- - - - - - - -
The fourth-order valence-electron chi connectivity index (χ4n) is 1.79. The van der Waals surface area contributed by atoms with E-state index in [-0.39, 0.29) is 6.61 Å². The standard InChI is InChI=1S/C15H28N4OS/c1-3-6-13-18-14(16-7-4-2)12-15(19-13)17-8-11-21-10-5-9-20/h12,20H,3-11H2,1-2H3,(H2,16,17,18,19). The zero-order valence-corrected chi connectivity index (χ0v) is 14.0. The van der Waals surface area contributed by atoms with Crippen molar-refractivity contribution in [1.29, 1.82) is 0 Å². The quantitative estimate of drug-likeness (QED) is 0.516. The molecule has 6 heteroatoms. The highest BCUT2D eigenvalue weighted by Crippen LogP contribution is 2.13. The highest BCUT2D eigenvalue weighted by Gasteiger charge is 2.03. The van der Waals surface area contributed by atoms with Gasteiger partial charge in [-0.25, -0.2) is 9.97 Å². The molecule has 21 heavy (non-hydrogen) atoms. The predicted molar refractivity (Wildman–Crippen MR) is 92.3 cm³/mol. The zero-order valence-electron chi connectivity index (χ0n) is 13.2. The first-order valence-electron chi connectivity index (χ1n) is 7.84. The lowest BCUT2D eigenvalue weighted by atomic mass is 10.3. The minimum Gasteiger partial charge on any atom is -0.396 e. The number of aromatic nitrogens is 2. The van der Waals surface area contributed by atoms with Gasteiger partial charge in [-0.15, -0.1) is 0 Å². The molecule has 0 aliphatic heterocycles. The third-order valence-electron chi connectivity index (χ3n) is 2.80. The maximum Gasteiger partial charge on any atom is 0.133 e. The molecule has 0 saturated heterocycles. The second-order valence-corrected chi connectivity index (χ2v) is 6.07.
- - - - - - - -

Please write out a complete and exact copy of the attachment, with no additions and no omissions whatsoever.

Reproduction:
The fourth-order valence-electron chi connectivity index (χ4n) is 1.79. The van der Waals surface area contributed by atoms with E-state index in [-0.39, 0.29) is 6.61 Å². The standard InChI is InChI=1S/C15H28N4OS/c1-3-6-13-18-14(16-7-4-2)12-15(19-13)17-8-11-21-10-5-9-20/h12,20H,3-11H2,1-2H3,(H2,16,17,18,19). The zero-order valence-corrected chi connectivity index (χ0v) is 14.0. The van der Waals surface area contributed by atoms with Crippen molar-refractivity contribution in [1.29, 1.82) is 0 Å². The quantitative estimate of drug-likeness (QED) is 0.516. The molecule has 6 heteroatoms. The highest BCUT2D eigenvalue weighted by Crippen LogP contribution is 2.13. The highest BCUT2D eigenvalue weighted by Gasteiger charge is 2.03. The van der Waals surface area contributed by atoms with Gasteiger partial charge in [-0.25, -0.2) is 9.97 Å². The molecule has 21 heavy (non-hydrogen) atoms. The predicted molar refractivity (Wildman–Crippen MR) is 92.3 cm³/mol. The zero-order valence-electron chi connectivity index (χ0n) is 13.2. The first-order valence-electron chi connectivity index (χ1n) is 7.84. The lowest BCUT2D eigenvalue weighted by atomic mass is 10.3. The minimum Gasteiger partial charge on any atom is -0.396 e. The number of aromatic nitrogens is 2. The van der Waals surface area contributed by atoms with Gasteiger partial charge in [-0.15, -0.1) is 0 Å². The molecule has 0 aliphatic heterocycles. The third-order valence-electron chi connectivity index (χ3n) is 2.80. The maximum Gasteiger partial charge on any atom is 0.133 e. The molecule has 0 saturated heterocycles. The second-order valence-corrected chi connectivity index (χ2v) is 6.07.